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ERIC Number: EJ776558
Record Type: Journal
Publication Date: 2002
Pages: 6
Abstractor: ERIC
Reference Count: N/A
ISSN: ISSN-1539-9664
A New Partnership
Rotherham, Andrew J.
Education Next, v2 n1 p36-41 Spr 2002
The issue of whether the federal government should outline and enforce an accountability system for states, school districts, and schools was essentially settled the day that George W. Bush took office as president. Bush had made "accountability" a cornerstone of his education platform, using his stated goal of ensuring equity for poor and minority children as a way of bolstering his credentials as a moderate. New Democrats, led by Democratic senators Joseph Lieberman and Evan Bayh, were also committed to the idea of accountability. They had made a results-based approach to federal education programs a major component of their "Three R's" proposal--on which much of the Bush plan and the final Elementary and Secondary Education Act (ESEA) legislation were based. In this article, the author discusses the importance of such a federal accountability program, evidence that accountability systems with concrete goals change the behavior of school systems, and considerations for the design of an effective accountability system. (Contains 1 figure.)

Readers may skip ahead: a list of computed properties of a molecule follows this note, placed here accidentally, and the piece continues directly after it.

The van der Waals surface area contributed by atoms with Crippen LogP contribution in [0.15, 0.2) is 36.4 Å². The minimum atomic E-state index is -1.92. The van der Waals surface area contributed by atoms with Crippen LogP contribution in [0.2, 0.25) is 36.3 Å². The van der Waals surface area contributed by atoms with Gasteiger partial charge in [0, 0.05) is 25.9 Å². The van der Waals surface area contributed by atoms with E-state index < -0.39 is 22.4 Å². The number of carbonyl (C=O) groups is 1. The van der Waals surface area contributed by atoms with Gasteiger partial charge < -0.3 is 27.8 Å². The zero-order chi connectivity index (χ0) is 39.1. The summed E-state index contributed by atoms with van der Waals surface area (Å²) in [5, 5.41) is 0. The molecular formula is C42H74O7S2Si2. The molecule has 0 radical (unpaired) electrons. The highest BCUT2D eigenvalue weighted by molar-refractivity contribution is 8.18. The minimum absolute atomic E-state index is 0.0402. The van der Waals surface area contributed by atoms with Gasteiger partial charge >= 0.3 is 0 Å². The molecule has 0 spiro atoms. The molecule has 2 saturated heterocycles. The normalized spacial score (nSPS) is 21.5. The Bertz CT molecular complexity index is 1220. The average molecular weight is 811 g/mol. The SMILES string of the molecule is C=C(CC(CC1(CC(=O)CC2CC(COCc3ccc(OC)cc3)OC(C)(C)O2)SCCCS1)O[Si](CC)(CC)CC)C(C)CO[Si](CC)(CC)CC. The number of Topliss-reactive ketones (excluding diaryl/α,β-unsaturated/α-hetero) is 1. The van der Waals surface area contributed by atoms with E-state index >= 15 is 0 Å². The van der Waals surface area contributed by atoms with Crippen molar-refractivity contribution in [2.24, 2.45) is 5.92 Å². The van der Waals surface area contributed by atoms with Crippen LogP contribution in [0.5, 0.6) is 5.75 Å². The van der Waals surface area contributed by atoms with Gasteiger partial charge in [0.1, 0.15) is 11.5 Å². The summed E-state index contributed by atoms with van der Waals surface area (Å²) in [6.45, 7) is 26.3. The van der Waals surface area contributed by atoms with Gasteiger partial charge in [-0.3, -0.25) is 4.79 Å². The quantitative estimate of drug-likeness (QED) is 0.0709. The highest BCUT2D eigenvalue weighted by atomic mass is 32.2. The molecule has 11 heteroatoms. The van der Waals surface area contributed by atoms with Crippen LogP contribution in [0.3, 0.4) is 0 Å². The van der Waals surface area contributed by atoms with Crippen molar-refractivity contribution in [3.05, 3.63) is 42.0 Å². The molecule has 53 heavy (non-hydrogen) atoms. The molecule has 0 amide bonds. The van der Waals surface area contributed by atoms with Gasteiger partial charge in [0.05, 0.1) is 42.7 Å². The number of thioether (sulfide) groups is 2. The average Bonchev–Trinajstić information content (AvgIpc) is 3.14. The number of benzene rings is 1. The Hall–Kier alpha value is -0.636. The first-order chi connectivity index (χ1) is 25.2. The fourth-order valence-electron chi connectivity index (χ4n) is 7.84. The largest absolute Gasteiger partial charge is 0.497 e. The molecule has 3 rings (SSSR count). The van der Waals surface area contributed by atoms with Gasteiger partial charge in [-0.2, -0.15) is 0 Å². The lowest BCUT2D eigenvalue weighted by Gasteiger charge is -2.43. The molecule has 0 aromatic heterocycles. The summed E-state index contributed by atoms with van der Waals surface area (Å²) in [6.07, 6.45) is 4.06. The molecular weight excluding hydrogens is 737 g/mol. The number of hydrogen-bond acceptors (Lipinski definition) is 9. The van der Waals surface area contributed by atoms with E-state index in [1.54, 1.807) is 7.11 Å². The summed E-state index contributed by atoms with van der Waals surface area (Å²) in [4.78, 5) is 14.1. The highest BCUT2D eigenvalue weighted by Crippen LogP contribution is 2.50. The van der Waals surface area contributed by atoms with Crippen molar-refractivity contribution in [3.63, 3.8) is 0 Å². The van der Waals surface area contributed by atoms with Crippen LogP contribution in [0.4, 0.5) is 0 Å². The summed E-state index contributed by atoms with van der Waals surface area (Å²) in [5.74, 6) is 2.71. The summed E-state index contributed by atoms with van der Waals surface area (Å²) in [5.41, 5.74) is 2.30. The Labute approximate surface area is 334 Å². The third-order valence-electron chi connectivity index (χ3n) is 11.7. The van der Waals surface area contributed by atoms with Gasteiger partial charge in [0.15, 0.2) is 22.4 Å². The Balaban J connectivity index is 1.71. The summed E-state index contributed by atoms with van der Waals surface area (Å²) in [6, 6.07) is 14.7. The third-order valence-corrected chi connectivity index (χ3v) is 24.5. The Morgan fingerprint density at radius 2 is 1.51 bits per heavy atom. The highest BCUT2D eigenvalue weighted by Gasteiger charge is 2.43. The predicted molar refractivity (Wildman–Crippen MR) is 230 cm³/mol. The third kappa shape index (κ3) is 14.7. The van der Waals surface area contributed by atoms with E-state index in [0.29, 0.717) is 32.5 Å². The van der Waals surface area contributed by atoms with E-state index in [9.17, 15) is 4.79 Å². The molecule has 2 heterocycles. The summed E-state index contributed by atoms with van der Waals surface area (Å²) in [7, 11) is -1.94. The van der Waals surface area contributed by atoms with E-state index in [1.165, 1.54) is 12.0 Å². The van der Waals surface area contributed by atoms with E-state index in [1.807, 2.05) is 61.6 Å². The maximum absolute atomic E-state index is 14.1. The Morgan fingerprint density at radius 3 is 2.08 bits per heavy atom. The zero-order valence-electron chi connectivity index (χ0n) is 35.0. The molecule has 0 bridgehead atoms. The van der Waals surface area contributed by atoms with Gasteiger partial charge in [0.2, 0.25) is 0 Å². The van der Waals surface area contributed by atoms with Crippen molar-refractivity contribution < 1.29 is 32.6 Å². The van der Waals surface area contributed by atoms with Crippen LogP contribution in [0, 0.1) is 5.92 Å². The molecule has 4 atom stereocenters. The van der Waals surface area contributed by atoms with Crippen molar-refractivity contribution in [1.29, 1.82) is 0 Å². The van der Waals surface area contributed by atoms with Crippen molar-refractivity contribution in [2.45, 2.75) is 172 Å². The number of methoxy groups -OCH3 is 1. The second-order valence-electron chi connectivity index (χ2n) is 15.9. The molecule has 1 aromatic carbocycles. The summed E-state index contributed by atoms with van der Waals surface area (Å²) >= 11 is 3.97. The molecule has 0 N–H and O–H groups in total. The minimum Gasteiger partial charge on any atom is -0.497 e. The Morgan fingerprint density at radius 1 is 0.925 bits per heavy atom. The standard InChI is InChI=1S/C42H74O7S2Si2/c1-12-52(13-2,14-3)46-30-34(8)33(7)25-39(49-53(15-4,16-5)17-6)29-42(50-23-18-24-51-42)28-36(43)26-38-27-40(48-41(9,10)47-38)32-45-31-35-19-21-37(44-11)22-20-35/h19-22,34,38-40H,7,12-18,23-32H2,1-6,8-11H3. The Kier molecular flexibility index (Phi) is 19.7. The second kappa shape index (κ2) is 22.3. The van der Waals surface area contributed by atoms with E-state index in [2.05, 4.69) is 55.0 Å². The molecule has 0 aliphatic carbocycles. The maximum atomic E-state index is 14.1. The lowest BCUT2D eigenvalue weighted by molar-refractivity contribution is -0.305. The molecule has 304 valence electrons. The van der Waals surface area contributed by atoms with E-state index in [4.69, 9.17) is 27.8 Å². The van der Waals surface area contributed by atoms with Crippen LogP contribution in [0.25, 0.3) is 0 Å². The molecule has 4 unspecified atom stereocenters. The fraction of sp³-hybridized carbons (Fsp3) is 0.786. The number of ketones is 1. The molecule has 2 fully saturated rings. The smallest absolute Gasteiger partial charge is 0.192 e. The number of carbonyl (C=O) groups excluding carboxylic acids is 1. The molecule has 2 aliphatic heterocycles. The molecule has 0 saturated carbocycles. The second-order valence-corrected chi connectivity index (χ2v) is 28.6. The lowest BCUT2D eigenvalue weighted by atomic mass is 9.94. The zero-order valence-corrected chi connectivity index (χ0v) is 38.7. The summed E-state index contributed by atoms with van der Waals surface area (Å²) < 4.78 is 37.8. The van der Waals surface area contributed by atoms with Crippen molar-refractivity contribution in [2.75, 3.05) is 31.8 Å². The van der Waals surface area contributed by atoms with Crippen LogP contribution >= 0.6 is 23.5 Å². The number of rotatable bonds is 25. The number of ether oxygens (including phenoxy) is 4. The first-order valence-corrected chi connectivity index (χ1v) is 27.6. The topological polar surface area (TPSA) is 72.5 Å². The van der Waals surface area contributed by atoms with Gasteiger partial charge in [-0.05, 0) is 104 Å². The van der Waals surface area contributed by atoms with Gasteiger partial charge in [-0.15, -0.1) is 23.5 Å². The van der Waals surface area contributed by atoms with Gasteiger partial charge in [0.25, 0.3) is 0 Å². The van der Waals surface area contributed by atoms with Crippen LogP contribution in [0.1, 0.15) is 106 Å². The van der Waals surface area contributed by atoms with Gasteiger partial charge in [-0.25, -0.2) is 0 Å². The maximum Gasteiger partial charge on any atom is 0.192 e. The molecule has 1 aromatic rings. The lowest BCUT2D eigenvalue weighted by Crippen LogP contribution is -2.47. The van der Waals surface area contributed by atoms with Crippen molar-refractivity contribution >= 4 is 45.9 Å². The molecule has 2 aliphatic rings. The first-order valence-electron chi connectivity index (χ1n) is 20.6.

Hoover Institution. Stanford University, Stanford, CA 94305-6010. Tel: 800-935-2882; Fax: 650-723-8626; e-mail:; Web site:
Publication Type: Journal Articles; Opinion Papers
Education Level: N/A
Audience: N/A
Language: English
Sponsor: N/A
Authoring Institution: N/A
Identifiers - Laws, Policies, & Programs: Elementary and Secondary Education Act
Identifiers - Assessments and Surveys: Massachusetts Comprehensive Assessment System; Texas Assessment of Academic Skills